We tend to be so concerned with our own interests that we pay little or no attention to the interests of others. But people listen with more attention if they feel you have understood them. They tend to think that those who understand them are intelligent and sympathetic people whose own opinions may be worth listening to. Put in a nutshell: – if you want other people to appreciate your interests, begin by demonstrating that you appreciate theirs.
It also helps to acknowledge that the matters each of you are clinging to may be part of the overall problem you are both trying to resolve. Whether in politics, at the workplace or in the family, many issues become the source of major conflict because the time is not taken to listen to the other person’s point of view. You don’t have to agree, just listen.
The time it takes to listen now, can save a lot of time in conflict later.
Holding a grudge is like holding on to a piece of coal with the aim of throwing it at someone.
I heard that back in primary school. Didn’t really make much sense to me back then. However, as I got older it began to hit home.
Someone has done or said something to hurt us and we hold on to the hurt, we cling to it as if holding on to a rope as we dangle over the edge of a cliff.
This grudge, this hot lump of coal is burning the flesh off the palm of our hand as we wait for the person who hurt us to come into range so that we can throw it at them.
All this time the person has been getting on with their life. While we are agonising with this piece of hot coal. If the person did mean to hurt us, they have won twice. First from the initial incident and then the years of additional suffering we have inflicted on ourselves.
Don’t give them the satisfaction. Throw down that hot lump of coal.
Are you scared of your potential? Are you afraid that if you work towards being all you can be, you may not be able to handle the responsibility that will surely be part of the package?
If yes, you may be settling for much less than what is satisfying and meaningful. Some people accept the mediocre because they can’t pull together the sense of pride of purpose which would allow them to move beyond ordinary.
I can share with you that I felt that way some years ago. I got some help from a good friend who said, “Try to go beyond the simple need to fit in and appreciate your own uniqueness. Accept the fact that you can and do make a difference.”
He said, “If you conduct your life from the perspective that you can achieve almost anything you put your mind to. You will notice that mediocre is no longer good enough. You will be inspired to break from mere routine and explore the wealth of potential within you.”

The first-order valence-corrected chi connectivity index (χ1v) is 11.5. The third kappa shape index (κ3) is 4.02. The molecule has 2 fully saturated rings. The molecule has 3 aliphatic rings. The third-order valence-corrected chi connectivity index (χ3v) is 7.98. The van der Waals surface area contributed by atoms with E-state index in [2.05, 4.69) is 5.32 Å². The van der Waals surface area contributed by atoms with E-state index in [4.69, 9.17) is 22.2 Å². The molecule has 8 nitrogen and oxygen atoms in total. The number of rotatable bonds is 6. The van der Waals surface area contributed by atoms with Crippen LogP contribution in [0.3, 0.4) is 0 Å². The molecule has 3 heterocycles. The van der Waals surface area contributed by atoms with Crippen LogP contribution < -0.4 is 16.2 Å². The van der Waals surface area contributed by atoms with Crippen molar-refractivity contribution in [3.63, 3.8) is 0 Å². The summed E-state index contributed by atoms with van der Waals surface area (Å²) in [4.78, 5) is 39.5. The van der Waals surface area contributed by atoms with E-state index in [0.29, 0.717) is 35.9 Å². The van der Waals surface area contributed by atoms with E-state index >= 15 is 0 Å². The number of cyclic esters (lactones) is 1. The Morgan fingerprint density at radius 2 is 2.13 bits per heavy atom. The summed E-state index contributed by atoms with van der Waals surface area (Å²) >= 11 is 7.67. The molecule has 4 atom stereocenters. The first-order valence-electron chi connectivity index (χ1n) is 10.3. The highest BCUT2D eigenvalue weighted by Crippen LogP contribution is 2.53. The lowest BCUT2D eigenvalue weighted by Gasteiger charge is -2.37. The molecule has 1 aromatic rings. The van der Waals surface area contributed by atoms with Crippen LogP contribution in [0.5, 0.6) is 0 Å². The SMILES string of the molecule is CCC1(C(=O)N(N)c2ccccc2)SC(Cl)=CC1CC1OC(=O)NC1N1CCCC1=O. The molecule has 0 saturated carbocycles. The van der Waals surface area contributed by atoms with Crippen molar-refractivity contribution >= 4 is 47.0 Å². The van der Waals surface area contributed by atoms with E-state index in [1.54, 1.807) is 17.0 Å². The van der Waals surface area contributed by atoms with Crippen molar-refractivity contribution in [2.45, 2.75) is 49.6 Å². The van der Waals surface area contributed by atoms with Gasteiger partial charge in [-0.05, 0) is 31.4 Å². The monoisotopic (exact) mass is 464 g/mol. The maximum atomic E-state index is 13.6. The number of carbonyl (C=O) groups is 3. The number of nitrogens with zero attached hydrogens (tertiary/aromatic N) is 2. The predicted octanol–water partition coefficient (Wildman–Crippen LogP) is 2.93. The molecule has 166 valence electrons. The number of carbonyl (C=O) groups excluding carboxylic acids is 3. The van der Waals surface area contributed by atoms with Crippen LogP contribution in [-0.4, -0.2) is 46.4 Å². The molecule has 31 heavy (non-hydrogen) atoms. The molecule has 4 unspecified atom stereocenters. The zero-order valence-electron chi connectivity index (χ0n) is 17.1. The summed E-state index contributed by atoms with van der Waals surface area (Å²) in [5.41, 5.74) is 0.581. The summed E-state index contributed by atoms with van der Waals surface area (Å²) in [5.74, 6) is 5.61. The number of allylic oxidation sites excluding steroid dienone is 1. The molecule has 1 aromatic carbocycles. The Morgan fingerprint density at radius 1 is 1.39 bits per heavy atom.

That advice was of tremendous help back then and continues to push me forward today.
Sometimes in life, we feel as though we are in a tunnel with no possible way out. But a tunnel by its very nature has two openings, so there must be at least two ways out. Even though the end of the tunnel may be a great distance from where we are at this time, it will eventually come into view.
There is a lot to be said for keeping on track and believing in yourself and your ability to weather the storm. When you lose hope, you also lose sight of that tiny speck of light way off in the distance. Why not focus on that dot of light up ahead? Even though it may be barely visible, as you continue to move forward the tiny dot increases in size, becoming more real with each step you take.
The more light you see, the more fuel is added to the fires of faith and hope. The twin engines that power you towards the exit.
Protect the flame. Don’t let anyone blow out your light of hope and enthusiasm. Continue to believe in yourself.
A short while after I started producing this programme for Music Radio 97—some 25 years ago—a listener wrote in and said, “A waste of time. It’s too positive. Totally unrealistic.”
I was much younger then and it hit hard. Then I thought, wait… too positive?
Ever noticed how some folks only focus on stories about how bad things are in the world? They do not raise a finger to make things better, but they will stand on the sidelines, waiting and praying that others will fail so they can shout, “I told you so.”
That’s the real world they say. “Things are just rotten everywhere.” If you present them with a creative way to solve an issue or point out positive steps being taken, they label it unrealistic pipe dreams.
We all have a choice. Pointing out what’s wrong is easy… there’s lots to choose from. But what are you going to do about it? We can choose to label all the negative stuff as reality, refuse to explore the positive options being put on the table, and proclaim that the situation is hopeless. Or we can see the challenges, admit they are pulling us down, but also embrace the fact that positive things are happening. Even though they are sometimes dim, rays of hope are present.
From that vantage point we stay focused on seeking solutions. A positive outlook does not blind us to reality, it sharpens and clarifies our vision, enabling us to see more possibilities.